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Partition Action: Can It Help You Sell Jointly-Owned Inherited Property?

If you and your adult sibling inherit property from your deceased parents, you may wish to sell the home in order to avoid potential problems with your sibling. But if your sibling refuses to sell the property, you may want to file a partition action suit to solve the issue. You'll need the help of a local inheritance attorney to file the suit for you. Learn more about partition action and how an inheritance attorney can help you file a suit in court.

What's a Partition Action Suit?

Although many heirs choose to keep the property they receive or inherit from their loved ones, some people choose to sell their property right away. However, the individuals who wish to sell their inheritance may encounter problems if the other parties or heirs don't wish to do so. The individuals may be able to force the sale of the property through a partition action.

Partition action allows an individual who receives or inherits a piece of property with one or more people to forcibly sell the property through court. Once the property sells, each heir receives a share of the proceeds and any other funds related to the selling of the property.

If you think filing a partition action suit is something you should do to solve your situation, contact an inheritance attorney to help you do so.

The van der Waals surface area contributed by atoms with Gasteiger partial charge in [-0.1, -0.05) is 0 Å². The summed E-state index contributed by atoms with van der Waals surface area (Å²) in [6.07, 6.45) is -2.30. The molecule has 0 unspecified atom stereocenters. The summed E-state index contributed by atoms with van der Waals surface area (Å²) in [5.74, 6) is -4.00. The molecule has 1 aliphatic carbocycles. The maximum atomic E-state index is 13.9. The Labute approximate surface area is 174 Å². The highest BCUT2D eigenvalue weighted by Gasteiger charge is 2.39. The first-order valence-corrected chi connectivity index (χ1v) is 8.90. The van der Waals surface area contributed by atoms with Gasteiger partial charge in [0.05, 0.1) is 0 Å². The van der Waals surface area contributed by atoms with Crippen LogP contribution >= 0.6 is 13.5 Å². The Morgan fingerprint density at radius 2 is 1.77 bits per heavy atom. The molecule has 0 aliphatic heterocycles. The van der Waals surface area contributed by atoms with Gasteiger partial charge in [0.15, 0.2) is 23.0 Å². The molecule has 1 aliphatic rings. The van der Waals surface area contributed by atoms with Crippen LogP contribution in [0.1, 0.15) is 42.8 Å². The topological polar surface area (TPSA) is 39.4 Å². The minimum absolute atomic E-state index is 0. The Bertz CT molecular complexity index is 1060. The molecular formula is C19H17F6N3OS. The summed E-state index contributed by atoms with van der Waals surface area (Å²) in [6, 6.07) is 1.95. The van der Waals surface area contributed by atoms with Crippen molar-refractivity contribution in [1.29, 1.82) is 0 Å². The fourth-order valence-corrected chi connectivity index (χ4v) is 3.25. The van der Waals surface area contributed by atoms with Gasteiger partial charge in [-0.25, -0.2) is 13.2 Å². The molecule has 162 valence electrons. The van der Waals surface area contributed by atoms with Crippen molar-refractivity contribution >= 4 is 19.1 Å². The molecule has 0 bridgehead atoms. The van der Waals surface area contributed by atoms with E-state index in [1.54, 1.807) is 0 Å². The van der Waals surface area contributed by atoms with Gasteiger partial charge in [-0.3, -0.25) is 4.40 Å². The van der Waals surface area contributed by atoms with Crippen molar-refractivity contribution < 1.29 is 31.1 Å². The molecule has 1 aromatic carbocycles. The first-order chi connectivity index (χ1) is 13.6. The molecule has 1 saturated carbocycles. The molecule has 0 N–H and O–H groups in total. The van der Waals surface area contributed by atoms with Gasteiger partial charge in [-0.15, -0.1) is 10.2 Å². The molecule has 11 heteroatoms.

How Can an Inheritance Lawyer Help You?

Filing a partition action suit in court isn't something you want to take lightly. Your sibling may try to stop the suit before you have a chance to file it. However, once an attorney files a partition action suit on your behalf, your sibling may not have the ability to stop it. 

Before an inheritance lawyer files a partition action suit on your behalf, they'll need to go over your deceased loved ones' wills. An attorney needs to see if there's anything in the documents that prevents selling the property, such as bequest and residuary clauses.

These clauses can determine how and when the court distributes a deceased individual's property and other assets after they pass. If your loved ones' will doesn't contain special clauses that prohibit the property's sale, an attorney can proceed with the suit. Once the home sells, you and your sibling should receive the proceeds. A court can determine how much each person receives from the proceeds before or after the property sells.

If you need help filing a partition action suit in court soon, contact an inheritance attorney for more information today.